“hope—a new constellation
waiting for us to map it,
waiting for us to name it—together”

I know some members of the academic poetry community out there have already started picking away—just as they did immediately after Miller Williams, Maya Angelou, and Elizabeth Alexander. (I don’t think they were so established in Robert Frost’s time, but I believe even he had some petty criticisms aimed at him.) This is pretty typical in po-biz, but those who aren’t familiar with the field won’t know that the backbiting and faultfinding come with the territory. Some just hate the idea of Richard being chosen for this and are determined to find something wrong—if only that he didn’t write it (or read it, for God’s sake) the way they would have themselves. Poetry is much bigger and grander than the small, cramped thing they would make of it.

To them, I say this. There are many who don’t think poetry matters in this world and that it has no place in our public life. It is still relatively rare to have a poet invited to participate in this ceremony. When it was first suggested to John F. Kennedy that he ask Frost to write and read a poem at his inauguration, he initially liked the idea. Then, he turned reluctant, telling staff that he worried that the poet’s work would outshine his own speech. This concern, along with the need to play to the part of the electorate who scorn all the arts but for some reason especially poetry, helps to make a poet at the inauguration a rarity. In fact, in his review of Richard’s poem in the Los Angeles Times inauguration coverage, Hector Tobar said:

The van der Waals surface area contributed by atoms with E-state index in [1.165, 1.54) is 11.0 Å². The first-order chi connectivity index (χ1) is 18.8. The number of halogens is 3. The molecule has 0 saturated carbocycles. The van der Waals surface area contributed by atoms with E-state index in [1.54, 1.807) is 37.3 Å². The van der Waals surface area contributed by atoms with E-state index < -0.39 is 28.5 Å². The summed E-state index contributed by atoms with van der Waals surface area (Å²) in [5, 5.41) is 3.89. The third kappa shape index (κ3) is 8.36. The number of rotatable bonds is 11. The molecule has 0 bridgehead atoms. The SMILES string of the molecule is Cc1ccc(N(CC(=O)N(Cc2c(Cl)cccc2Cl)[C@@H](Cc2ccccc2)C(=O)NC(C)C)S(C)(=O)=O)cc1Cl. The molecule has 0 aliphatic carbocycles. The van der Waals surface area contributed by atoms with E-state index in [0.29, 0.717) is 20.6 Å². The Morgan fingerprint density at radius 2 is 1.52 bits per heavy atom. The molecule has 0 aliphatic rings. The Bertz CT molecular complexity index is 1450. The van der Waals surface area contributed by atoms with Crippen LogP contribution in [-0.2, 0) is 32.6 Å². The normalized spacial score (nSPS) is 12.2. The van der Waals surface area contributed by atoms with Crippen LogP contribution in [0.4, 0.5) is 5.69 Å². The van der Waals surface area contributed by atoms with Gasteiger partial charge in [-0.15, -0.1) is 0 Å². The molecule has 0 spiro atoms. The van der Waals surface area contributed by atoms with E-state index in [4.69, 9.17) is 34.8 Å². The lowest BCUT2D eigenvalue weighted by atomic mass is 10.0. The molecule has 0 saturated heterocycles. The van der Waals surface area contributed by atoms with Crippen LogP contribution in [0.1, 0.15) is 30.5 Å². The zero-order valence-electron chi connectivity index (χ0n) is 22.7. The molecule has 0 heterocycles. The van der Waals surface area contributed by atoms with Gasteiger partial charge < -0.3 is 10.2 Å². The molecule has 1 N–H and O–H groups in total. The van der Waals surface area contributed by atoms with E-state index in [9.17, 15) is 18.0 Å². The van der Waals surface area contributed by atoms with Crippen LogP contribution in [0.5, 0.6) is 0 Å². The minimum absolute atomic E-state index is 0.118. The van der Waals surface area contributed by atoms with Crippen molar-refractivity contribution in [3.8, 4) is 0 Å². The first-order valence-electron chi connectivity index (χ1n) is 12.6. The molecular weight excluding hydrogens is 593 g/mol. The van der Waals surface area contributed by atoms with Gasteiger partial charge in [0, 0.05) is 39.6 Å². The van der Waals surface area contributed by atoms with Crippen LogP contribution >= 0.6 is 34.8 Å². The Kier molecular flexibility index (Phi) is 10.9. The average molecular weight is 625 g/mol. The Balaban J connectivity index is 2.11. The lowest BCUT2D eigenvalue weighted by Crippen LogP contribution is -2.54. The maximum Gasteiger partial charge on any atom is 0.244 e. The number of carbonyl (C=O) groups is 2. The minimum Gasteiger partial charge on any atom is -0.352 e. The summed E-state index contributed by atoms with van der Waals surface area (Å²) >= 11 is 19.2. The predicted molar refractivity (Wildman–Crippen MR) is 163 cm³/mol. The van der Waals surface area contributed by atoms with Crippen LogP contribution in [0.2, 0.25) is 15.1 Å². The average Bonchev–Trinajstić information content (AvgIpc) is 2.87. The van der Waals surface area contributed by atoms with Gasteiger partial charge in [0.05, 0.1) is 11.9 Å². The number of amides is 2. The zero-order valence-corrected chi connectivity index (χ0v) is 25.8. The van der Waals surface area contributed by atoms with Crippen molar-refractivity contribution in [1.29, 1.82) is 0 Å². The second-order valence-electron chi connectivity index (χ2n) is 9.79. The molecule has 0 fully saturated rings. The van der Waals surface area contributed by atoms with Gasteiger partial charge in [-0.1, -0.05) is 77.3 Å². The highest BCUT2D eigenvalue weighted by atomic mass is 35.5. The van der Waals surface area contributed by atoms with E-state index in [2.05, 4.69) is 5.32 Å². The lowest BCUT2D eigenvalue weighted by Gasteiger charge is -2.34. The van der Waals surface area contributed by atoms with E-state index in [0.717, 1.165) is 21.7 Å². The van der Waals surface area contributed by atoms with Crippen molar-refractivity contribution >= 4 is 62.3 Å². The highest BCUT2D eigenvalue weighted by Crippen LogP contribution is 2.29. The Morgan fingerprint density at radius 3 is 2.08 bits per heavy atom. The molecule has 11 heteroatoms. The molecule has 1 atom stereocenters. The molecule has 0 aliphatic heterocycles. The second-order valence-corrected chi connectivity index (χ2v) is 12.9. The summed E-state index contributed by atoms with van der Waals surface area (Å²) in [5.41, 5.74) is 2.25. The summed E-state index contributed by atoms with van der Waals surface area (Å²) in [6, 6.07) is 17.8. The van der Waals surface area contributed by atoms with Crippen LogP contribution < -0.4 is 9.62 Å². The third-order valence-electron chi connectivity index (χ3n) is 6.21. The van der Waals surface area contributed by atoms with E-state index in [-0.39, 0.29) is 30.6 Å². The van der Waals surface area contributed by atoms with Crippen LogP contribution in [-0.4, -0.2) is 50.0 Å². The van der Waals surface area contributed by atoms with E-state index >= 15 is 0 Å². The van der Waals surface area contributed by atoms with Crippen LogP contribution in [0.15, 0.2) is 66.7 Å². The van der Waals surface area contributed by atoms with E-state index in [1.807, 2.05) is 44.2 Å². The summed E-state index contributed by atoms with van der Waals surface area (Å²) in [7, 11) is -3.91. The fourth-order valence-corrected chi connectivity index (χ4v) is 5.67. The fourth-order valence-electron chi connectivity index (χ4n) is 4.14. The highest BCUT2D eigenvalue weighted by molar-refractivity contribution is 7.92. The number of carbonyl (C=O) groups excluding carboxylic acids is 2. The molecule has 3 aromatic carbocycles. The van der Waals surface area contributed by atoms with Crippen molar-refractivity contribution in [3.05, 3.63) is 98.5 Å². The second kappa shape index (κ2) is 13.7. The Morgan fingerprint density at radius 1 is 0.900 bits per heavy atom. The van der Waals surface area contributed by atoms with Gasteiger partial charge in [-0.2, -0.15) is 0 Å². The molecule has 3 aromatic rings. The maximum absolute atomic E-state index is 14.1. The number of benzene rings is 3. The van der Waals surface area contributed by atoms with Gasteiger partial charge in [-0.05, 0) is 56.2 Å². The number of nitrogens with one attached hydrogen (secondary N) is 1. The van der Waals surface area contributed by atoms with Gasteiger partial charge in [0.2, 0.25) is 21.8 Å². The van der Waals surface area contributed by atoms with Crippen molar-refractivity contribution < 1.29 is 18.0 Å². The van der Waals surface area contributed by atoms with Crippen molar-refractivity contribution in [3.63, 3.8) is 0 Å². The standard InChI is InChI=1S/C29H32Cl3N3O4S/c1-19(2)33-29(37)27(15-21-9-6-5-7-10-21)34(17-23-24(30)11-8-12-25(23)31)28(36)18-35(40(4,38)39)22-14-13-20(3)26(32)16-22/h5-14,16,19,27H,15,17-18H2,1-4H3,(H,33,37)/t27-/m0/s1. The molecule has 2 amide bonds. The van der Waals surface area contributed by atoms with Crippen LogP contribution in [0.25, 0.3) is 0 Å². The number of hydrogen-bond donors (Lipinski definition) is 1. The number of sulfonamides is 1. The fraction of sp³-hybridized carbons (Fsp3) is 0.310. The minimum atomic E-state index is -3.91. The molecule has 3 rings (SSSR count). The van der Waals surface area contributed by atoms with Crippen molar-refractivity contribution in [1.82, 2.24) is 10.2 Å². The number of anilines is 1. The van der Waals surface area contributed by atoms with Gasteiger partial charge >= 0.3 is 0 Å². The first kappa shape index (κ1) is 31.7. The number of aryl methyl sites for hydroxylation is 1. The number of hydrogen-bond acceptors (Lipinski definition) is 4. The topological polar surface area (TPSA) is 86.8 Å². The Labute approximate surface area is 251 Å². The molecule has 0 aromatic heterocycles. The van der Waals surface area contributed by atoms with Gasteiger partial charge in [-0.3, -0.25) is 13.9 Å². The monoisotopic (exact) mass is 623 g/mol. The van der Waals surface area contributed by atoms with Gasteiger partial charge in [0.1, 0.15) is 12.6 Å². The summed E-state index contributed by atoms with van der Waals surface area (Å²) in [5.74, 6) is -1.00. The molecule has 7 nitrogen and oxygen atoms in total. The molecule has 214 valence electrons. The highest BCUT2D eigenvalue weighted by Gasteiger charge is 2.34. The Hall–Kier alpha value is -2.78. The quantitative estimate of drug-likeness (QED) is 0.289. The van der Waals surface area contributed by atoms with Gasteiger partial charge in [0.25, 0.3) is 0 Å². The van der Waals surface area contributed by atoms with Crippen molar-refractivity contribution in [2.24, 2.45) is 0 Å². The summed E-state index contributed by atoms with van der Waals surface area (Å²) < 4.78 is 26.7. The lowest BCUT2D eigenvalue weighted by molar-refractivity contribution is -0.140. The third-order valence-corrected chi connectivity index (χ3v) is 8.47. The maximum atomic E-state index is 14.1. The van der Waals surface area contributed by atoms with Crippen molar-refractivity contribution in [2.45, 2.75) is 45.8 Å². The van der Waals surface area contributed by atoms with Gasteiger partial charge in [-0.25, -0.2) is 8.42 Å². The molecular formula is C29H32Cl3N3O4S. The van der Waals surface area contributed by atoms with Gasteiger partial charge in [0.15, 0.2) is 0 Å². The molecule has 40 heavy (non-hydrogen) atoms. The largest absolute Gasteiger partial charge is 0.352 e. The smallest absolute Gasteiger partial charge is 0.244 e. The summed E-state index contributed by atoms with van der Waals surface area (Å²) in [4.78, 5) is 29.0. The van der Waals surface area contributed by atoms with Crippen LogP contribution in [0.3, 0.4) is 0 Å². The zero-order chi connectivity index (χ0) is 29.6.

“One expects the reviews of Obama’s speech will be as varied as the political opinions of those who heard it. To this ear, it often drifted into territory that might have been more appropriate to the State of a Union address he has to deliver next month. But Blanco’s poem was a reminder of why so many presidents have resisted the idea of having an inaugural poem — the fear that the professional wordsmith’s lines will somehow outshine the politician’s.”

This needed to be a poem that would be accessible to all the people out there and yet still be a good poem, an excellent piece of art. Richard accomplished that beautifully. The more you complain about it because it wasn’t you or one of your friends up there, the easier it is for the politicians and bureaucrats to say, “Right. No poem next time. Too much trouble, these damn poets. Not worth it.” You play right into the hands of the know-nothings and the reactionaries of the anti-art crowd.

Richard Blanco got up there as an important symbol for America and American letters—a tough position to occupy, fraught with pressure and peril—and he got up there as a major American poet offering us a major American poem for a major American occasion, the celebration of the peaceful passage of power once again, as has happened for more than 200 years. He was the right person for the job, and he gave us a piece of beautiful art, a heartfelt delivery, and a dignified presence throughout. 

And this poet, for one, says, “Thank you, Richard Blanco, for giving us this brilliant poem and for reflecting ‘My face, your face, millions of faces in morning’s mirrors’.”

Click here to read more about Richard’s books and buy them.